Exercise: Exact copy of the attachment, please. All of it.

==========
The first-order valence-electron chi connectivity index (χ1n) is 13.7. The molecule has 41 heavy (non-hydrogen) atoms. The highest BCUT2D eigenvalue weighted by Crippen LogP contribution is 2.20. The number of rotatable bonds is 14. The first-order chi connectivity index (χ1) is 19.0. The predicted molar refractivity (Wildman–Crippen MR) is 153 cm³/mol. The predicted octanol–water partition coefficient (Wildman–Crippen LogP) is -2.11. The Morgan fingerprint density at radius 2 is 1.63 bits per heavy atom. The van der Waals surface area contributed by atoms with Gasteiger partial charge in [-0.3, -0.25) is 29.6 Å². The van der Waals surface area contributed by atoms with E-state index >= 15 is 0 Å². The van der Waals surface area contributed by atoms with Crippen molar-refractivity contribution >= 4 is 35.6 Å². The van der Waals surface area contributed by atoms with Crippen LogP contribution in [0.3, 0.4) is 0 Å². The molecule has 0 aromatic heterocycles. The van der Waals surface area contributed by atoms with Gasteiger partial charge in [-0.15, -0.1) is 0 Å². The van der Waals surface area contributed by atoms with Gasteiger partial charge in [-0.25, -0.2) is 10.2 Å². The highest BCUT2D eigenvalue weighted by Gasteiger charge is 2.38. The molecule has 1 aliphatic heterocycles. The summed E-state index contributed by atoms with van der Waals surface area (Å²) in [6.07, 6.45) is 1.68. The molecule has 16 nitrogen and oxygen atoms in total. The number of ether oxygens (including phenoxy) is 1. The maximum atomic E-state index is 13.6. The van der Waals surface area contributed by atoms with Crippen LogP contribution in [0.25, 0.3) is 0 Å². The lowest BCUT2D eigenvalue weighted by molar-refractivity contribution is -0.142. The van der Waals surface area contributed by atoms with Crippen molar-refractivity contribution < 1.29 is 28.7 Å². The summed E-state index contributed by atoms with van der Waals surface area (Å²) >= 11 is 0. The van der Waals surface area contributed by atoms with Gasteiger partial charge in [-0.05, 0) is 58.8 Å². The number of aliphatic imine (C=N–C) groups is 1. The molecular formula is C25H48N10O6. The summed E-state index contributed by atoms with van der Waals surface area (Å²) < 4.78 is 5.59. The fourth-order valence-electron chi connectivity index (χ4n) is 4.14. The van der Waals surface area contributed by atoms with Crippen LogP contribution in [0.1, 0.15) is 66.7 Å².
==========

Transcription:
The first-order valence-electron chi connectivity index (χ1n) is 13.7. The molecule has 41 heavy (non-hydrogen) atoms. The highest BCUT2D eigenvalue weighted by Crippen LogP contribution is 2.20. The number of rotatable bonds is 14. The first-order chi connectivity index (χ1) is 19.0. The predicted molar refractivity (Wildman–Crippen MR) is 153 cm³/mol. The predicted octanol–water partition coefficient (Wildman–Crippen LogP) is -2.11. The Morgan fingerprint density at radius 2 is 1.63 bits per heavy atom. The van der Waals surface area contributed by atoms with Gasteiger partial charge in [-0.3, -0.25) is 29.6 Å². The van der Waals surface area contributed by atoms with E-state index >= 15 is 0 Å². The van der Waals surface area contributed by atoms with Crippen molar-refractivity contribution >= 4 is 35.6 Å². The van der Waals surface area contributed by atoms with Crippen LogP contribution in [0.3, 0.4) is 0 Å². The molecule has 0 aromatic heterocycles. The van der Waals surface area contributed by atoms with Gasteiger partial charge in [-0.15, -0.1) is 0 Å². The van der Waals surface area contributed by atoms with Gasteiger partial charge in [-0.25, -0.2) is 10.2 Å². The highest BCUT2D eigenvalue weighted by Gasteiger charge is 2.38. The molecule has 1 aliphatic heterocycles. The summed E-state index contributed by atoms with van der Waals surface area (Å²) in [6.07, 6.45) is 1.68. The molecule has 16 nitrogen and oxygen atoms in total. The number of ether oxygens (including phenoxy) is 1. The maximum atomic E-state index is 13.6. The van der Waals surface area contributed by atoms with Crippen LogP contribution in [0.25, 0.3) is 0 Å². The lowest BCUT2D eigenvalue weighted by molar-refractivity contribution is -0.142. The van der Waals surface area contributed by atoms with Crippen molar-refractivity contribution < 1.29 is 28.7 Å². The summed E-state index contributed by atoms with van der Waals surface area (Å²) >= 11 is 0. The van der Waals surface area contributed by atoms with Gasteiger partial charge in [-0.05, 0) is 58.8 Å². The number of aliphatic imine (C=N–C) groups is 1. The molecular formula is C25H48N10O6. The summed E-state index contributed by atoms with van der Waals surface area (Å²) < 4.78 is 5.59. The fourth-order valence-electron chi connectivity index (χ4n) is 4.14. The van der Waals surface area contributed by atoms with Crippen LogP contribution in [0.1, 0.15) is 66.7 Å².